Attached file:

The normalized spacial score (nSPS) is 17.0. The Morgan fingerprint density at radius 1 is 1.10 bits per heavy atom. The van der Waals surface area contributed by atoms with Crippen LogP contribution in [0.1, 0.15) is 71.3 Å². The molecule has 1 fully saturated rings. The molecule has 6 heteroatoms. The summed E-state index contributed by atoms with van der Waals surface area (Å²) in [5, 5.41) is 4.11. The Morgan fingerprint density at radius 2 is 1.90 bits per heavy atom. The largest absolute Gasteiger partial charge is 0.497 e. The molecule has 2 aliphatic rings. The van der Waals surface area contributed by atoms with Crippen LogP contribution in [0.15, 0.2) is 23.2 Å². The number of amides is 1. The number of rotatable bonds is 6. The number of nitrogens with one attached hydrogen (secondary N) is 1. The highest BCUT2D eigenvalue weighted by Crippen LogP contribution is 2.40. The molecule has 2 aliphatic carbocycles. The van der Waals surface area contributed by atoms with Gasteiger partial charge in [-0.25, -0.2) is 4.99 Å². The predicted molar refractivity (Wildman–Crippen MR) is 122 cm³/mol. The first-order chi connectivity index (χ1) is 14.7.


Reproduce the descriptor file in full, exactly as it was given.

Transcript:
The normalized spacial score (nSPS) is 17.0. The Morgan fingerprint density at radius 1 is 1.10 bits per heavy atom. The van der Waals surface area contributed by atoms with Crippen LogP contribution in [0.1, 0.15) is 71.3 Å². The molecule has 1 fully saturated rings. The molecule has 6 heteroatoms. The summed E-state index contributed by atoms with van der Waals surface area (Å²) in [5, 5.41) is 4.11. The Morgan fingerprint density at radius 2 is 1.90 bits per heavy atom. The largest absolute Gasteiger partial charge is 0.497 e. The molecule has 2 aliphatic rings. The van der Waals surface area contributed by atoms with Crippen LogP contribution in [0.15, 0.2) is 23.2 Å². The number of amides is 1. The number of rotatable bonds is 6. The number of nitrogens with one attached hydrogen (secondary N) is 1. The highest BCUT2D eigenvalue weighted by Crippen LogP contribution is 2.40. The molecule has 2 aliphatic carbocycles. The van der Waals surface area contributed by atoms with Gasteiger partial charge in [-0.25, -0.2) is 4.99 Å². The predicted molar refractivity (Wildman–Crippen MR) is 122 cm³/mol. The first-order chi connectivity index (χ1) is 14.7.